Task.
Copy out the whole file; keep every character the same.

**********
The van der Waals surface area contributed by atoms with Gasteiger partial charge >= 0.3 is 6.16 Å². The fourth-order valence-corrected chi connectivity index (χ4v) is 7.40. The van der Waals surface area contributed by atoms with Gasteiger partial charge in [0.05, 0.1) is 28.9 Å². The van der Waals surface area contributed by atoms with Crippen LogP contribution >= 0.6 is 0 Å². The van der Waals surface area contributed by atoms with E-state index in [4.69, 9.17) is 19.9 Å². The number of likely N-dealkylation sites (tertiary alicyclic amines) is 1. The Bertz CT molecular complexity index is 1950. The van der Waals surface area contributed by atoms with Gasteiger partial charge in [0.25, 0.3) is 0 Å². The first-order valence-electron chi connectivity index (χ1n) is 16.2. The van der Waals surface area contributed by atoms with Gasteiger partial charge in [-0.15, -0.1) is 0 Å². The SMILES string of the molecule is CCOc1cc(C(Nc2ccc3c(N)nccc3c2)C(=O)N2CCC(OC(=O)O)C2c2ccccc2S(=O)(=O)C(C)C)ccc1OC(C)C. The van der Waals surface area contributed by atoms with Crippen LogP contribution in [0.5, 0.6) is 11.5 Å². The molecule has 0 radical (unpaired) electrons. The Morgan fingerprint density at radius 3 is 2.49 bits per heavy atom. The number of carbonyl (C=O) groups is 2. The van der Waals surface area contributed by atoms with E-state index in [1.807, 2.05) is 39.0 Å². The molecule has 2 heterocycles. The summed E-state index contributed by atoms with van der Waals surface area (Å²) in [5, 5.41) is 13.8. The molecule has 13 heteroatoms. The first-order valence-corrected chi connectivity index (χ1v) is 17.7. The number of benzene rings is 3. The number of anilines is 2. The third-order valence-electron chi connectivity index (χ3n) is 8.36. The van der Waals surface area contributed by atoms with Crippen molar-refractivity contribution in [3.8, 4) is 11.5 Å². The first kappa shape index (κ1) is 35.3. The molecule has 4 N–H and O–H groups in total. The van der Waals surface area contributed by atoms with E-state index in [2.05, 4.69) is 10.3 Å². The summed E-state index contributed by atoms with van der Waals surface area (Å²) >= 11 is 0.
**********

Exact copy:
The van der Waals surface area contributed by atoms with Gasteiger partial charge >= 0.3 is 6.16 Å². The fourth-order valence-corrected chi connectivity index (χ4v) is 7.40. The van der Waals surface area contributed by atoms with Gasteiger partial charge in [0.05, 0.1) is 28.9 Å². The van der Waals surface area contributed by atoms with Crippen LogP contribution >= 0.6 is 0 Å². The van der Waals surface area contributed by atoms with E-state index in [4.69, 9.17) is 19.9 Å². The number of likely N-dealkylation sites (tertiary alicyclic amines) is 1. The Bertz CT molecular complexity index is 1950. The van der Waals surface area contributed by atoms with Gasteiger partial charge in [0.25, 0.3) is 0 Å². The first-order valence-electron chi connectivity index (χ1n) is 16.2. The van der Waals surface area contributed by atoms with Gasteiger partial charge in [-0.15, -0.1) is 0 Å². The SMILES string of the molecule is CCOc1cc(C(Nc2ccc3c(N)nccc3c2)C(=O)N2CCC(OC(=O)O)C2c2ccccc2S(=O)(=O)C(C)C)ccc1OC(C)C. The van der Waals surface area contributed by atoms with Crippen LogP contribution in [0.5, 0.6) is 11.5 Å². The molecule has 0 radical (unpaired) electrons. The Morgan fingerprint density at radius 3 is 2.49 bits per heavy atom. The number of carbonyl (C=O) groups is 2. The van der Waals surface area contributed by atoms with E-state index in [1.807, 2.05) is 39.0 Å². The molecule has 2 heterocycles. The summed E-state index contributed by atoms with van der Waals surface area (Å²) in [5, 5.41) is 13.8. The molecule has 13 heteroatoms. The first-order valence-corrected chi connectivity index (χ1v) is 17.7. The number of benzene rings is 3. The number of anilines is 2. The third-order valence-electron chi connectivity index (χ3n) is 8.36. The van der Waals surface area contributed by atoms with Crippen molar-refractivity contribution in [3.8, 4) is 11.5 Å². The first kappa shape index (κ1) is 35.3. The molecule has 4 N–H and O–H groups in total. The van der Waals surface area contributed by atoms with E-state index in [2.05, 4.69) is 10.3 Å². The summed E-state index contributed by atoms with van der Waals surface area (Å²) >= 11 is 0.